How to Build Double Height Ceiling House Additions

What You'll Need
Circular saw
Fiberglass insulation

As far as house additions go, few people immediately think of making use of the space afforded to them by their high ceilings. Large, open spaces are almost always desirable in homes. Homeowners frequently admire high, vaulted or cathedral ceilings and the elegance they impart to a room. However, in the early 21st century, as the economy faltered, homeowners began to see problems with high ceilings. They cost more to heat and cool, are difficult to clean, and are seen by some as wasted space. It is becoming more popular to build a room in the space that the high ceiling occupies. These additions get rid of the difficult-to-maintain ceilings, and can add an additional 300 to 400 square feet to your home.

Double height ceiling rooms are not for everyone. They can be costly to build and can remain difficult to heat and cool. However, for those who would like to use as much space as possible in their homes, they are an excellent use of the "wasted" vaulted/cathedral ceiling space,


Step 1 - Safety

Be sure that you take adequate safety precautions before undertaking any construction project. Because adding a room to your home is particularly dependent on the integrity of your work, it's important that you take as many precautions as possible. Wear the appropriate safety gear (especially goggles), have a capable partner available to help you on complicated tasks, and always be sure that the modifications you wish to make fall within the borders of local rules and regulations. If you need a permit, get one before attempting to add onto your home. Have an expert evaluate your space to see if adding another room is possible without professional equipment.

Step 2 - Framework

Have a clear idea of the layout of the room you want to build. It's a good idea to make some simple blueprints, so that you are well aware of your electrical and, if necessary, plumbing needs.

You will need access to the area you're working on, so you will probably need to either cut a large, temporary door into a neighboring door or hallway, or install a temporary staircase. Thread your wiring through the joists (the horizontal, load-bearing beams), and install all of your wiring for lights and outlets. Be sure to insulate floors, ceilings, and walls well before you install your sub-flooring, as garages rarely heat or cool well. Fiberglass is the cheapest and most commonly used insulation. You can nail it into place.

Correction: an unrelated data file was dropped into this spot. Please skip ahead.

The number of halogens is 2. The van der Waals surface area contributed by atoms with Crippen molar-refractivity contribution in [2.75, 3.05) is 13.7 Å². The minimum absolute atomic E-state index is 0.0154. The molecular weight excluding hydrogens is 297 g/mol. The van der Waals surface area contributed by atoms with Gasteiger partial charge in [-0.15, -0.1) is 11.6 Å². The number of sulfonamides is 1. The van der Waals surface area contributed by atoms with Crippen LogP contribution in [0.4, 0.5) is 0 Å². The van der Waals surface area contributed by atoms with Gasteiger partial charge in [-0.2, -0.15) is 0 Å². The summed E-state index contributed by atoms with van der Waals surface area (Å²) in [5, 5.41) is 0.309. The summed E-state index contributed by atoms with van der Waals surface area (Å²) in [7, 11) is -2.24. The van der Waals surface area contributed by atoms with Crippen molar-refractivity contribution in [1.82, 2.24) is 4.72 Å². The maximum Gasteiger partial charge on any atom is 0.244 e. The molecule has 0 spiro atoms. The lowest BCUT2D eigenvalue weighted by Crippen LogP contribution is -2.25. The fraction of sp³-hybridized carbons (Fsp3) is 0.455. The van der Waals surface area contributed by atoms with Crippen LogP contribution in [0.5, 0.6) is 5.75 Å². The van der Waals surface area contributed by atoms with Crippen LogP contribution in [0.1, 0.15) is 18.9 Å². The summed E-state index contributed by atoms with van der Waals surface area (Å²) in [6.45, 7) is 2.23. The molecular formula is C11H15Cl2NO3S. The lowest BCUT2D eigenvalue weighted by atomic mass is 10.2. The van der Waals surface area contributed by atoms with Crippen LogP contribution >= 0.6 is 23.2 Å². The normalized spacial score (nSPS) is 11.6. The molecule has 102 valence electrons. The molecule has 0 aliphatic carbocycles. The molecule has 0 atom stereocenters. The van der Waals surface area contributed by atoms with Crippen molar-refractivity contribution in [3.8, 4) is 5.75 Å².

Step 3 - Fleshing Out Your Room

Once you are satisfied with the insulation and wiring in your in-progress room, you can nail in your drywall. Any built-in storage areas, such as bookcases, should be added after the drywall is installed.

Once your drywall has been installed, you can install flooring. You can either lay down carpet, or take the time to install wooden floors. After that, you can add your molding and baseboards, as well as your light fixtures and wall outlets. Convert your temporary door into a permanent doorway. Since your temporary entryway should be much larger than the doorway will be, you may wish to move any large furniture into the room before converting your temporary entryway into a permanent door.

The steps outlined here may not cover every issue you may run into when building your own room. Do not be shy to consult a professional for information regarding safety or technical issues regarding your new room.